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    I think snow water is probably the cleanest if you take it from the top and the area you're in doesn't suffer from pollution or high wind speeds. I think rain water is probably not that healthy because I've read it comes down with dust on it, which makes is not good for your system if you don't filter it.
     
  18. Tom Williams

    Tom Williams Moderator Staff Member
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    With all that man has done to this planet and recent news be safe filter your water to be sure its. Not hard
     
  19. tb65

    tb65 Active Member
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    I think if your in a rural area filtered rain water would be best. Unless you live near a spring with clean water this is the best you can do. Those life straws seem to come in handy I think using these with rain water will give you some of the cleanest water you can get. As far as acid rain that's something to be concerned about and I don't know if acid can be filtered out of water effectively. The best thing to do if you live in a urban are is store an emergency supply of water.
     
  20. thePENofGODx0x0xz7

    thePENofGODx0x0xz7 New Member
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    I was thinking that snow had to be a good pure form of water. Even as children we never got sick from eating pure white snow but I must say collecting dew is new to me. How would you go about this?
     
  21. DaBozzLady

    DaBozzLady Member
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    Hi, I'm a science person and teacher-when I want to be, so I try to make things as simple as possible. In its simplest form, nature uses evaporation to make clouds and condensation to make rain. Water serves its purpose by cycling around and then being released back into both ground and air. Well, once the water evaporates and you are able to collect the condensation, it does remove most of the impurities but you still need to use heating or cooling methods to make it way more drinkable. You can even distill some of the so called undrinkable forms, preferably through heat if possible for better results.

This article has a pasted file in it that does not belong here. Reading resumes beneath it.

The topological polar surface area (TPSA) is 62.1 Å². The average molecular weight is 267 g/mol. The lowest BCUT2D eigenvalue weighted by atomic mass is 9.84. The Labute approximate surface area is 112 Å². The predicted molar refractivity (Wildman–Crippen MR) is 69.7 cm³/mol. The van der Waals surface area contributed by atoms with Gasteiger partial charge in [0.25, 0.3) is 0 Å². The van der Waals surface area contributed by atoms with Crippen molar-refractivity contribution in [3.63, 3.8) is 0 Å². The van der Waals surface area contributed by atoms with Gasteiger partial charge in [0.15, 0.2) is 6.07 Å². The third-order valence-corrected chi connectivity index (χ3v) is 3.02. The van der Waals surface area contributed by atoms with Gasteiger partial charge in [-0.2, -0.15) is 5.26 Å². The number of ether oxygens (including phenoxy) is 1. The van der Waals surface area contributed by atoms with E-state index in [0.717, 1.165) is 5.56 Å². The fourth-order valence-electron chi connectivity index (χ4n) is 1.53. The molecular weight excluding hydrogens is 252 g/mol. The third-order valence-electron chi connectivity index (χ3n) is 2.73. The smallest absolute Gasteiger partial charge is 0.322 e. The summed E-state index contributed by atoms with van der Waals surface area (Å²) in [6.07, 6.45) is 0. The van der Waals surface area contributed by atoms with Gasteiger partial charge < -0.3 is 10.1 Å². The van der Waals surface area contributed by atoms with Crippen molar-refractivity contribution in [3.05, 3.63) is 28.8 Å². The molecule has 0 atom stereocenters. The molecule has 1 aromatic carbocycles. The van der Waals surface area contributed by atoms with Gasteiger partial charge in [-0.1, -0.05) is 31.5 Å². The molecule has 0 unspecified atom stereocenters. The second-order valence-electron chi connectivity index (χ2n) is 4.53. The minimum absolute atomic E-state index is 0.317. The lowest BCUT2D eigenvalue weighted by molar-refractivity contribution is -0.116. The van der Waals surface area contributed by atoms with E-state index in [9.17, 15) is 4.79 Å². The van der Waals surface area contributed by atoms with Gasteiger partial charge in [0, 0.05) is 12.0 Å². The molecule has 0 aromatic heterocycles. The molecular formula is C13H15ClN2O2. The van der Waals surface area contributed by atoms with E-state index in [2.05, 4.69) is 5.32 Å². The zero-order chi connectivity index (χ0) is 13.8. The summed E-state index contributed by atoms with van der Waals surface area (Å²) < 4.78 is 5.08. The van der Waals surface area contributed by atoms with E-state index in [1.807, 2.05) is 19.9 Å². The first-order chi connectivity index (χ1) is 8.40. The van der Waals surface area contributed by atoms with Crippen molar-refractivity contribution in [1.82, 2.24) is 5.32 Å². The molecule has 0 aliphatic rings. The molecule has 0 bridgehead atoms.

22. nytegeek

    nytegeek New Member
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    A little over the top there on the explanation, I'm not a grade school student I'm a 40 year old working on a masters degree, but thank you. :p
     
  23. DaBozzLady

    DaBozzLady Member
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    Hmm, interesting. You are more than welcome. Not sure my post is condescending or demeaning in any way, so definitely didn't mean for you to take it that way. We are all here to learn and help as well as gain knowledge and insight from one another. Btw, I have two Master's degrees. With the post, I just saw it as a clarifying moment in response to your question. I try to be as detailed as possible because when asked a question, I try to be thorough so as not to cause confusion.
     
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  24. explorerx7

    explorerx7 Expert Member
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    I don't know if it would always be safe to drink rainwater in an unprocessed state. There are so may be many pollutants in the atmosphere at any given time and I am considering that some of the substances may be entangled in the rain water. Therefore, I believe that there should be some form of purification before its drinkable.
     
  25. bluebetta

    bluebetta Active Member
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    And don't forget there are other people here reading who DON'T have two Master's degrees, and we are learning by reading here too. Just because he knows something doesn't mean I do, and I am reading to learn also. You two having conversations over the rest of our heads might cause us average schmoes to miss something we want to learn. Ha ha. Thank you for considering there is a wide audience here all learning together, and taking the time to explain things. I know it is more work on your part to clarify things, and that extra effort is appreciated.
     
  26. ProNine

    ProNine Member
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    I would have to say that the best water to drink would be river water in a remote area without any factories or frequent vehicles nearby. The good thing about river water is that it will never go stagnant because it keeps moving all the time which is also a plus against lake and pond water. Rain water can be bad due to acidic rain and simply pollution in the air in general.